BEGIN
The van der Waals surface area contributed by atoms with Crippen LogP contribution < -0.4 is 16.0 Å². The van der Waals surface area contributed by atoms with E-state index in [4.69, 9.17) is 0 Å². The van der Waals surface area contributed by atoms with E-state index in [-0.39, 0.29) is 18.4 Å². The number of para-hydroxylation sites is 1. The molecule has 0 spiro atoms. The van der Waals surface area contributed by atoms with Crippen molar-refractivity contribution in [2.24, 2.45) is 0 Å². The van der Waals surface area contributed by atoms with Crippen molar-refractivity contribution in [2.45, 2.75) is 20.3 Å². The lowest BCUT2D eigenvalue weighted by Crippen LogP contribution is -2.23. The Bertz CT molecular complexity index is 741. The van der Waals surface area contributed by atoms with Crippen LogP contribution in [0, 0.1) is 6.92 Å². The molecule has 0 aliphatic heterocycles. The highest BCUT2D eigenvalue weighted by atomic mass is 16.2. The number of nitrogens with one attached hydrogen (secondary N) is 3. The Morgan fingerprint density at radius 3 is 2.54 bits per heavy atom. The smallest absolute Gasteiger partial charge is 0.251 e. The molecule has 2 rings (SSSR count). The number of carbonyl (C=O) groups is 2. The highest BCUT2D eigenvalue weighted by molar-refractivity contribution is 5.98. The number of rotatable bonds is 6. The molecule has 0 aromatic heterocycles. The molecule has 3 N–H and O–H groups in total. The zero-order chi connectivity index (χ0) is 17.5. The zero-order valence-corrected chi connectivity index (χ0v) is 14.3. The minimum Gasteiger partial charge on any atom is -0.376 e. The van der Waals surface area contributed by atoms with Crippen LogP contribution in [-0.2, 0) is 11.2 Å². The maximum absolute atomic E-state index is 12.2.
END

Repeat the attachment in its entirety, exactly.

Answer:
The van der Waals surface area contributed by atoms with Crippen LogP contribution < -0.4 is 16.0 Å². The van der Waals surface area contributed by atoms with E-state index in [4.69, 9.17) is 0 Å². The van der Waals surface area contributed by atoms with E-state index in [-0.39, 0.29) is 18.4 Å². The number of para-hydroxylation sites is 1. The molecule has 0 spiro atoms. The van der Waals surface area contributed by atoms with Crippen molar-refractivity contribution in [2.24, 2.45) is 0 Å². The van der Waals surface area contributed by atoms with Crippen molar-refractivity contribution in [2.45, 2.75) is 20.3 Å². The lowest BCUT2D eigenvalue weighted by Crippen LogP contribution is -2.23. The Bertz CT molecular complexity index is 741. The van der Waals surface area contributed by atoms with Crippen LogP contribution in [0, 0.1) is 6.92 Å². The molecule has 0 aliphatic heterocycles. The highest BCUT2D eigenvalue weighted by atomic mass is 16.2. The number of nitrogens with one attached hydrogen (secondary N) is 3. The Morgan fingerprint density at radius 3 is 2.54 bits per heavy atom. The smallest absolute Gasteiger partial charge is 0.251 e. The molecule has 2 rings (SSSR count). The number of carbonyl (C=O) groups is 2. The highest BCUT2D eigenvalue weighted by molar-refractivity contribution is 5.98. The number of rotatable bonds is 6. The molecule has 0 aromatic heterocycles. The molecule has 3 N–H and O–H groups in total. The zero-order chi connectivity index (χ0) is 17.5. The zero-order valence-corrected chi connectivity index (χ0v) is 14.3. The minimum Gasteiger partial charge on any atom is -0.376 e. The van der Waals surface area contributed by atoms with Crippen LogP contribution in [-0.2, 0) is 11.2 Å². The maximum absolute atomic E-state index is 12.2.